Collaborative bids that widen access to higher education will win the extra student places and funds available for 2001, funding chiefs announced this week.
However, they acknowledged that only a small proportion of students will take the new foundation degree, despite it being trumpeted by education secretary David Blunkett as the means of expanding higher education.
Universities and colleges had already been asked to formulate bids for prototype foundation degrees. This week they were once again asked to bid, this time for extra student places at foundation degree level.
To encourage institutions, the funding council will waive the requirement for universities and colleges to demonstrate that they meet priorities such as widening participation, if the extra places for which they are bidding are at foundation degree level.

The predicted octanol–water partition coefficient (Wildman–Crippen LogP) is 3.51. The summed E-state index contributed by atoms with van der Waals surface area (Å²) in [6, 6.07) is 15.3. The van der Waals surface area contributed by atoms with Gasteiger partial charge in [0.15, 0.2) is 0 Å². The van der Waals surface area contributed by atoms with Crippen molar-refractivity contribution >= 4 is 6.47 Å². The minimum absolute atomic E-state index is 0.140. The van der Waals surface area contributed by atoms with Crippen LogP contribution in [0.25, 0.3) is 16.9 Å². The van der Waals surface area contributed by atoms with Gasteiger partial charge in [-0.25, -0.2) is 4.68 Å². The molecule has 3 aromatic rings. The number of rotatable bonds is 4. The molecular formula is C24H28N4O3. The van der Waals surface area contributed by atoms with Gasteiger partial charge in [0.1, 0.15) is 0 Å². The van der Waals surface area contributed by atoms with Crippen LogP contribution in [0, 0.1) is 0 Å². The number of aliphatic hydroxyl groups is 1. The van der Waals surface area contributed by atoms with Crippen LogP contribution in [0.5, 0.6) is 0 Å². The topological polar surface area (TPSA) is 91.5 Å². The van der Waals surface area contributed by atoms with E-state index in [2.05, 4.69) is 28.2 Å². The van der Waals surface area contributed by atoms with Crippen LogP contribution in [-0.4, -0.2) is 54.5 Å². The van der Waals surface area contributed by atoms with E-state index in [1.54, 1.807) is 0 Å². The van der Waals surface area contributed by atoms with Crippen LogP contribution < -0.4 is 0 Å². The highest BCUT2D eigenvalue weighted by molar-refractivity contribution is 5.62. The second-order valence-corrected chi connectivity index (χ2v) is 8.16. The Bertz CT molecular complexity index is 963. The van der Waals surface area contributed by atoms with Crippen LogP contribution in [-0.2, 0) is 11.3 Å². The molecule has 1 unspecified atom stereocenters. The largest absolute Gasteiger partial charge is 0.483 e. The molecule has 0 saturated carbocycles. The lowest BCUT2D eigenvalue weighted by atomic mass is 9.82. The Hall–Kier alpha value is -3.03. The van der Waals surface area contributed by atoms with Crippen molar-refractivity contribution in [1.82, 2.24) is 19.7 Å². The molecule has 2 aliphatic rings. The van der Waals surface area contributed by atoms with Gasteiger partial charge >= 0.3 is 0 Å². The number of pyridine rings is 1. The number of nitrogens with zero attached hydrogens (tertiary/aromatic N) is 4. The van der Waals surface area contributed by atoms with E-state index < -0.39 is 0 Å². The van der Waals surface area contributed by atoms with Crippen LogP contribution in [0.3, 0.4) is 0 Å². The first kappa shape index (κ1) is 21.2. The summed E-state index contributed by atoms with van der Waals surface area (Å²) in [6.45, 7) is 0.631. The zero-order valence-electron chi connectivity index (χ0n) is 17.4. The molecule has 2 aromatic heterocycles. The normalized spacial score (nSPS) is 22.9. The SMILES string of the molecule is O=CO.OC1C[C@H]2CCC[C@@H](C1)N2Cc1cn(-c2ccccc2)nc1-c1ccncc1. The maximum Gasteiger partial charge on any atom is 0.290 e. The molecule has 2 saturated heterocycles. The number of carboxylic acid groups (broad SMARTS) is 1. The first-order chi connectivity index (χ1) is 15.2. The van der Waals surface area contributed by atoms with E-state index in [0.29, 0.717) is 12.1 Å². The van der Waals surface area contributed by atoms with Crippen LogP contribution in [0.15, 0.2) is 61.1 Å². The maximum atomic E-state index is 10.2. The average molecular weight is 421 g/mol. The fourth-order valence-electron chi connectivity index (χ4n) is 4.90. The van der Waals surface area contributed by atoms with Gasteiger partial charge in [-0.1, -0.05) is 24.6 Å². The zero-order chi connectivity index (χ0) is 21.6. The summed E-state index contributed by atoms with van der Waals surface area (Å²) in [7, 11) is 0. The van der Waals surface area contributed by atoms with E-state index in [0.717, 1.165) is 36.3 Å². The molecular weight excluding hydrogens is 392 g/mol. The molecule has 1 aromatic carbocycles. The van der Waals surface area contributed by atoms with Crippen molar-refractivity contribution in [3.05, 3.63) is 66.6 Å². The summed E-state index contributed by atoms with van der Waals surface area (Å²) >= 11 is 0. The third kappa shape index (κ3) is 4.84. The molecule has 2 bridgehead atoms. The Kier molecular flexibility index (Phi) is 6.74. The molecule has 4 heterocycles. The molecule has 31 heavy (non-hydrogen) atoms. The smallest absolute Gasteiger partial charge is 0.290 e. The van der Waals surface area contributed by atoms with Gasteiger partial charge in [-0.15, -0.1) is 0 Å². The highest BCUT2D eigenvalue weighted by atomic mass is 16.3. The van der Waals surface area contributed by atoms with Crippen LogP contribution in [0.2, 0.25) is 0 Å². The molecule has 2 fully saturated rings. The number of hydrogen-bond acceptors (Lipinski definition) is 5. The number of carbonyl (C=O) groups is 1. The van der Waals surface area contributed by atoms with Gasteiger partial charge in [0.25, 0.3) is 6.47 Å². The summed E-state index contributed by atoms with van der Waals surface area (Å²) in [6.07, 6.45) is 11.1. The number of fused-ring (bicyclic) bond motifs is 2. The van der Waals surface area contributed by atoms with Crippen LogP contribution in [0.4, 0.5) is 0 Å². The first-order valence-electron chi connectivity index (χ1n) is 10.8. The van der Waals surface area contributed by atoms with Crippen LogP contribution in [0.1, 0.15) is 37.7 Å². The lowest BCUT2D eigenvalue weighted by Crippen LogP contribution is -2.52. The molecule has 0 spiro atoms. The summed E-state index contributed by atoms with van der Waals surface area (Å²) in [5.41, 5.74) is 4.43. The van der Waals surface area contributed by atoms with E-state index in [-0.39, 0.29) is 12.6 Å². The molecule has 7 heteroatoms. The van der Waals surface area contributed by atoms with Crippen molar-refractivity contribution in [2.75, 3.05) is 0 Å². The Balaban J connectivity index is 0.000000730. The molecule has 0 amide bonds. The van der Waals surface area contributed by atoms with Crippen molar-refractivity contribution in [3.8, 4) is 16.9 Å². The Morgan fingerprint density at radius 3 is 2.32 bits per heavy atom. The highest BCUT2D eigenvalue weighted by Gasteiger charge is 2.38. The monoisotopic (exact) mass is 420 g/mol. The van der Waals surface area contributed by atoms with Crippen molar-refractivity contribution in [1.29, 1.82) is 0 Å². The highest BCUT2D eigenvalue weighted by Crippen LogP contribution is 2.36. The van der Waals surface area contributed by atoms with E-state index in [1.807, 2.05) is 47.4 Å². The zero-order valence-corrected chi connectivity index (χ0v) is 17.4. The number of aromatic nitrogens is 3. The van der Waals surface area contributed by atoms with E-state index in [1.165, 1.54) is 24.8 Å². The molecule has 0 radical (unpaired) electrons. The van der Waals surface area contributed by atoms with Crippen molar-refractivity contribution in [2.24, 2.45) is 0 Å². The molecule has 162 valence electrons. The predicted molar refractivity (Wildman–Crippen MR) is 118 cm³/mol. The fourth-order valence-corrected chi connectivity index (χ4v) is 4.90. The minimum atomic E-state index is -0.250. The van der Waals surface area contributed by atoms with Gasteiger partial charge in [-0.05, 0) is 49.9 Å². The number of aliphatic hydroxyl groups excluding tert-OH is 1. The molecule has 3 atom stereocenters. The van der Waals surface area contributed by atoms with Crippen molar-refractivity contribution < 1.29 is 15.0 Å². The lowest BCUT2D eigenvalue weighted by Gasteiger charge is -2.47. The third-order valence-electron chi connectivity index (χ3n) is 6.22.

"The lack of evidence for student demand for foundation degrees is a concern but, at this stage, we are talking about relatively low numbers," said Bahram Bekhradnia, director of policy at the Higher Education Funding Council for England.
"It looks like there will be a lot of interest in providing the prototype foundation degree. What we need to know is whether or not they are just rebadged Higher National Diplomas."
The invitation to bid stated: "We want to support soundly based proposals for foundation degrees wherever we can. However, it is for each institution to decide, in the light of its own circumstances, whether to develop foundation degree programmes at this stage. We have no automatic presumption in favour of foundation degree bids."
The funding council will also provide more than Pounds 5 million to develop and deliver graduate apprenticeships, which tack work-based learning onto sub-degree, degree or postgraduate qualifications. It will allocate the graduate apprenticeship places and funding to institutions that can demonstrate the employability of their graduates and provision in areas of skills shortage.